One of the most famous names linked with Orihuela is that of Miguel Hernández, a Republican poet who died in prison during the Spanish Civil War and has achieved nationwide fame with his emotional and expressive poems of rebellion and love , many of his finest works written in letters to his wife as he slowly died in prison.
Hernández has become a symbol of determination and solidarity, his works studied in Spanish curriculum, as part of the studies into the Spanish Civil War.
There are several memorials to Hernández in Orihuela, including his birthplace which has been made into a small museum, but the most striking memorial to him was created on the eve of democracy following the death of Francisco Franco, when a spontaneous act took place in the district of San Isidro, a poor district, inhabited by many of the more artistic element of society who were so repressed in the area during dictatorship, when murals honouring Hernández and democracy were painted on the walls of the houses.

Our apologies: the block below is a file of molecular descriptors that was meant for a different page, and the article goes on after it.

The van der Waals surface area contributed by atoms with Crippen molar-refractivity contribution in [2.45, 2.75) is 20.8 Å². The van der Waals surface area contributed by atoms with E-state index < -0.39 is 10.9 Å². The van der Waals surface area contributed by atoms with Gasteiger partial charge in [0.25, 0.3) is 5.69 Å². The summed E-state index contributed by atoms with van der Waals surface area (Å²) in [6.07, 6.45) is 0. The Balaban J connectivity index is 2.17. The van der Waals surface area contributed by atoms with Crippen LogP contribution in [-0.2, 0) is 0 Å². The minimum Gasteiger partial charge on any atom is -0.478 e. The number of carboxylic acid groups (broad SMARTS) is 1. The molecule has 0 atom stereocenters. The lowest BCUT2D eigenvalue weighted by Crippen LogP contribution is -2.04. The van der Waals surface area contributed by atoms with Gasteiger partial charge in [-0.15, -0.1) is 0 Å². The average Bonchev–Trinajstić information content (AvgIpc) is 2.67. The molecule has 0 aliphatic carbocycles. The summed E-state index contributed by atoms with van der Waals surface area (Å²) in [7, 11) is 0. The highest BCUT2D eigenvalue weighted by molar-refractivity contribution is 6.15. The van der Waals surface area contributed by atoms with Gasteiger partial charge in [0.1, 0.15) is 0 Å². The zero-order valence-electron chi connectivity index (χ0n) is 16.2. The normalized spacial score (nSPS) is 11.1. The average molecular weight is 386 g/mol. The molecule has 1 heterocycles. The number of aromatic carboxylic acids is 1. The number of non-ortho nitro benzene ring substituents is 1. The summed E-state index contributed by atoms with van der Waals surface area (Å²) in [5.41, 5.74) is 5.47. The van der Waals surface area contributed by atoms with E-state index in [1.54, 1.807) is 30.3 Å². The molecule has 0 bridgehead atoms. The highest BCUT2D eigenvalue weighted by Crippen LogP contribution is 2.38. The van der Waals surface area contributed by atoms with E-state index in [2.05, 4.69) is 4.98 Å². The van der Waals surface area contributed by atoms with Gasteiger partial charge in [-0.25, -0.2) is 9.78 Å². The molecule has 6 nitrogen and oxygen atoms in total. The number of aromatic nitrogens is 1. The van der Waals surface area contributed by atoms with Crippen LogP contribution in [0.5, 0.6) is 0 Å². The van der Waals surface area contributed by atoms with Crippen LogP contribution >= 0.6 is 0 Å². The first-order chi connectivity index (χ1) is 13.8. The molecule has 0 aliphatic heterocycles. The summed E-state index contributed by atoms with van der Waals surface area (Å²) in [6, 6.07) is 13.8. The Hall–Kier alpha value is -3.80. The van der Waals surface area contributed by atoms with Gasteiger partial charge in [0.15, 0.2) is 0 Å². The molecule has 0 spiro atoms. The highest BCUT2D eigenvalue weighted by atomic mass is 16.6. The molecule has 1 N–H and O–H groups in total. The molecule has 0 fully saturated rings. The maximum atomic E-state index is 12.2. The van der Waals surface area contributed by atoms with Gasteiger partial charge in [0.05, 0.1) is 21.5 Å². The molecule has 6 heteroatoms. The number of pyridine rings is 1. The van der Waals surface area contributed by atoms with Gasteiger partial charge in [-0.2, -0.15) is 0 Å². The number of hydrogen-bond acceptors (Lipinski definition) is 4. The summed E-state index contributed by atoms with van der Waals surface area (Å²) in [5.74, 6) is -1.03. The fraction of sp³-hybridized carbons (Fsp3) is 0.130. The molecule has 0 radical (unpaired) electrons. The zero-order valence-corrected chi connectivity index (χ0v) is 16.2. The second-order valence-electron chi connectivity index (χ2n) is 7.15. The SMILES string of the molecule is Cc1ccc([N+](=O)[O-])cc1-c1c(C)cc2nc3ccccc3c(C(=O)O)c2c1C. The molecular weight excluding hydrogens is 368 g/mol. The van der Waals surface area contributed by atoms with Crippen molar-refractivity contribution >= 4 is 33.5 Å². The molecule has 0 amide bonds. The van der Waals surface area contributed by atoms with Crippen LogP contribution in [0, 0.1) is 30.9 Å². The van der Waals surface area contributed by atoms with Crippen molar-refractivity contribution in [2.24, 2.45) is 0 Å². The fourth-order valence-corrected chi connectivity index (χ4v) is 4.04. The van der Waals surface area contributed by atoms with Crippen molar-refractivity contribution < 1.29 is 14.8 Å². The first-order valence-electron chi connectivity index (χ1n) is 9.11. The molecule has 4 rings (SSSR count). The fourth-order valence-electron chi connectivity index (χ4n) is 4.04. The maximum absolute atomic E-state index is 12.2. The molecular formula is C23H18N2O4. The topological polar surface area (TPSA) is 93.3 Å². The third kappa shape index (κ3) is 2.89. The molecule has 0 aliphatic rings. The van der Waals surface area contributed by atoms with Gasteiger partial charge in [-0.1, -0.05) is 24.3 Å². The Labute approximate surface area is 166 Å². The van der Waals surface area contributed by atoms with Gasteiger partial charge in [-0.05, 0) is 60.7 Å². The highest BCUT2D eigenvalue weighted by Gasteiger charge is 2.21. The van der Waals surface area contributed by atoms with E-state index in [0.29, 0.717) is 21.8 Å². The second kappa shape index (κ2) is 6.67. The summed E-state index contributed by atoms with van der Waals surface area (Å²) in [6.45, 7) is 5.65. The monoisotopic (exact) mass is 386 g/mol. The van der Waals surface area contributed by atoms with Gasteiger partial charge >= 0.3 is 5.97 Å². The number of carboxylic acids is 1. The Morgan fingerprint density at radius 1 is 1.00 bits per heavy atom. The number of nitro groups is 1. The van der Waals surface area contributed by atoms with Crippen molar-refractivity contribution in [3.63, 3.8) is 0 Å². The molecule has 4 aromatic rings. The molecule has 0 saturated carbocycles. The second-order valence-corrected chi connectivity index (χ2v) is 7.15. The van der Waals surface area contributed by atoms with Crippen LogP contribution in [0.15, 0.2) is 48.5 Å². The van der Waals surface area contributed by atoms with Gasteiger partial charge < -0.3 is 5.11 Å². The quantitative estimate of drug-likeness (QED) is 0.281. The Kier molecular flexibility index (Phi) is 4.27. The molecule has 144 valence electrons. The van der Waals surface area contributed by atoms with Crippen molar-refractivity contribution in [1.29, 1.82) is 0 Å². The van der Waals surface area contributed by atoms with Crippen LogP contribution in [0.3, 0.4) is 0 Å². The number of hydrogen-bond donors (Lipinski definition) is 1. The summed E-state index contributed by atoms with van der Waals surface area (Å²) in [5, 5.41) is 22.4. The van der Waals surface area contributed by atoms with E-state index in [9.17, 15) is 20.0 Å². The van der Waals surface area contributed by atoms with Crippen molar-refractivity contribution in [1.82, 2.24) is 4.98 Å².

It’s an interesting story, Click Muralles de San Isidro, Orihuela
The council has begun a process of restoring these 1970’s murals and creating new ones, much of which is done during this annual festival at the end of March.
From Friday the 28th to the 30th, the district will buzz with activity, as artists work to restore the existing murals and create new ones, some of them the original artists who created the original works during the 70’s.
In addition there will be an artisan market in the district and live musical entertainment.
At the moment, anyone who would like to participate in the activities as either an artist, group of artists or students, or registered craftworker can do so, and the full programme of activities will be released nearer the time.
The best point of contact for non-spanish speakers is the tourist office, where English is spoken, who will be able to help you through the registration process.
Click tourist office Orihuela, or Orihuela Costa tourist office.
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